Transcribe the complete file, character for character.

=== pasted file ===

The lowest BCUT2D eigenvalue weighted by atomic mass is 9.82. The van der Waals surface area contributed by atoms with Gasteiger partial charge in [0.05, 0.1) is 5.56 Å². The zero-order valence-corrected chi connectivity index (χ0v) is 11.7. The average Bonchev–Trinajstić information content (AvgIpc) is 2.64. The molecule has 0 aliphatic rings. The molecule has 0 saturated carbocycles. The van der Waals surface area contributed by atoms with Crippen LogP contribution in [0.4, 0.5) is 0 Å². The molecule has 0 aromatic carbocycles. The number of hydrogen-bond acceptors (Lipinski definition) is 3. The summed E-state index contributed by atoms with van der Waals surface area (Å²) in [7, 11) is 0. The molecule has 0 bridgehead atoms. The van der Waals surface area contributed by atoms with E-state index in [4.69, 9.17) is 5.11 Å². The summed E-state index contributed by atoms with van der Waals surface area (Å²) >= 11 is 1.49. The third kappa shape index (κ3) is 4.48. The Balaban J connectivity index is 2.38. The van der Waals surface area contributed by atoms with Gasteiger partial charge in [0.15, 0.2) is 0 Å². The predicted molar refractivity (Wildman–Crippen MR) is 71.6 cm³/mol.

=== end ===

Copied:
The lowest BCUT2D eigenvalue weighted by atomic mass is 9.82. The van der Waals surface area contributed by atoms with Gasteiger partial charge in [0.05, 0.1) is 5.56 Å². The zero-order valence-corrected chi connectivity index (χ0v) is 11.7. The average Bonchev–Trinajstić information content (AvgIpc) is 2.64. The molecule has 0 aliphatic rings. The molecule has 0 saturated carbocycles. The van der Waals surface area contributed by atoms with Crippen LogP contribution in [0.4, 0.5) is 0 Å². The molecule has 0 aromatic carbocycles. The number of hydrogen-bond acceptors (Lipinski definition) is 3. The summed E-state index contributed by atoms with van der Waals surface area (Å²) in [7, 11) is 0. The molecule has 0 bridgehead atoms. The van der Waals surface area contributed by atoms with E-state index in [4.69, 9.17) is 5.11 Å². The summed E-state index contributed by atoms with van der Waals surface area (Å²) >= 11 is 1.49. The third kappa shape index (κ3) is 4.48. The Balaban J connectivity index is 2.38. The van der Waals surface area contributed by atoms with Gasteiger partial charge in [0.15, 0.2) is 0 Å². The predicted molar refractivity (Wildman–Crippen MR) is 71.6 cm³/mol.